The Gambia: Uses and Abuses of State Intelligence Agencies

Research output: Chapter in Book/Report/Conference proceedingChapter (peer-reviewed)peer-review

Abstract / Description of output

This chapter examines the intelligence services of The Gambia, with a primary focus on the National Intelligence Agency (NIA). The NIA was created by presidential decree in 1995, while the country was under provisional military leadership following a coup. As this chapter demonstrates, the organization expanded over time and was central to regime protection for President Yahya Jammeh (1994–2017). As such, the intelligence service was mostly focused domestically and aimed at anyone seen as a threat to the president. The NIA developed a reputation for brutality and became one of the most feared parts of the state. There were widespread calls to dissolve the NIA following the democratic transition of 2017, but instead the organization was renamed to State Intelligence Service (SIS). While their powers to make arrests were revoked, the size and personnel remain largely the same. However, the fate of the intelligence services remains precarious especially as additional information has come to the public attention following numerous testimonies about abuses by the intelligence personnel at the country’s Truth, Reconciliation, and Reparation Commission (TRRC).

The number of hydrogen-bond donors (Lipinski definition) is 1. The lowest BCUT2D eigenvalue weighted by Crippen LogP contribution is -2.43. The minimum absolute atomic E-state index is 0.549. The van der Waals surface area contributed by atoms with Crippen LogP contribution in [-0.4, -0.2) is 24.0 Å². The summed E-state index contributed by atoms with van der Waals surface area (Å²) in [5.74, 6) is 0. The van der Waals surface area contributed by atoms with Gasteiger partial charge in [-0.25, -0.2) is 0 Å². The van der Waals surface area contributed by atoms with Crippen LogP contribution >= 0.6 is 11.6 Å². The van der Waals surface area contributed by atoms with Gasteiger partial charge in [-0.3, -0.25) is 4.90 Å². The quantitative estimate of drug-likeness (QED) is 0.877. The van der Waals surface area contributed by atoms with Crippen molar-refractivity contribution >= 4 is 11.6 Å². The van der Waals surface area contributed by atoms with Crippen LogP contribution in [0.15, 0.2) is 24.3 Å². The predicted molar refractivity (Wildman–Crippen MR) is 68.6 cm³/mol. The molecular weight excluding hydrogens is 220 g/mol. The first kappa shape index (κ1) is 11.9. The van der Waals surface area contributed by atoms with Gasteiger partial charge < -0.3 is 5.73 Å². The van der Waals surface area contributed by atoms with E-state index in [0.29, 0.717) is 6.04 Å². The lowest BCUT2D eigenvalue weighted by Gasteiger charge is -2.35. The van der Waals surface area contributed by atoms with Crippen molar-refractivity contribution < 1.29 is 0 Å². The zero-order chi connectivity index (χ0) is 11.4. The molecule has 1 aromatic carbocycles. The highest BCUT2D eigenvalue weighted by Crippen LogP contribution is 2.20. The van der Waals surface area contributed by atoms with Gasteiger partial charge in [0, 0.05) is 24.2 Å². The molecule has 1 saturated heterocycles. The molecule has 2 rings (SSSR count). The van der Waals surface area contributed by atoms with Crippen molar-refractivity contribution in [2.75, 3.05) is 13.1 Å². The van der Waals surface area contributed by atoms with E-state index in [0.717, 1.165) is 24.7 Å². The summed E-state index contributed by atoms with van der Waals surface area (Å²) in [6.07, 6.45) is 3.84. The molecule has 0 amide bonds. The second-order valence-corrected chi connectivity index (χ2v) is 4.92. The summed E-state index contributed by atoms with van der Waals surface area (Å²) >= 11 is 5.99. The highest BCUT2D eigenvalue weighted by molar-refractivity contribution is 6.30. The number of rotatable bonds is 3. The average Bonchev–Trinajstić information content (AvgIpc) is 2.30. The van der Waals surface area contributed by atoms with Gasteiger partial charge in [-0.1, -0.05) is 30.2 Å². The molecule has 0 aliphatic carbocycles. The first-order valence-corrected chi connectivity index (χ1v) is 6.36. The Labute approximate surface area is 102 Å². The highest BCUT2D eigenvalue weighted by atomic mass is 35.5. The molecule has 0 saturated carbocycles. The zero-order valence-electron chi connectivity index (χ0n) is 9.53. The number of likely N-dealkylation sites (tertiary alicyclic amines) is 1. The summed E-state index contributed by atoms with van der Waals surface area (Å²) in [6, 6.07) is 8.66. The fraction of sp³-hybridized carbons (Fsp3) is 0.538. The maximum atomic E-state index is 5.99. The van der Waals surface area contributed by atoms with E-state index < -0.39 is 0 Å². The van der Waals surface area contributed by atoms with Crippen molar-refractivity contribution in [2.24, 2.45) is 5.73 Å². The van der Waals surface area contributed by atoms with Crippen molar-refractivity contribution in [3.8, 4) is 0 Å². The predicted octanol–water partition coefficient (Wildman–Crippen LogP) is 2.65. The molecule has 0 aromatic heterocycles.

Original languageEnglish
Title of host publicationThe Handbook of African Intelligence Cultures
EditorsRyan Shaffer
Publisher Rowman & Littlefield
Chapter21
Pages265-276
Number of pages12
ISBN (Electronic)9781538159989
ISBN (Print)9781538159972
Publication statusPublished - Feb 2023

Publication series

NameSecurity and Professional Intelligence Education Series
PublisherRowman & Littlefield

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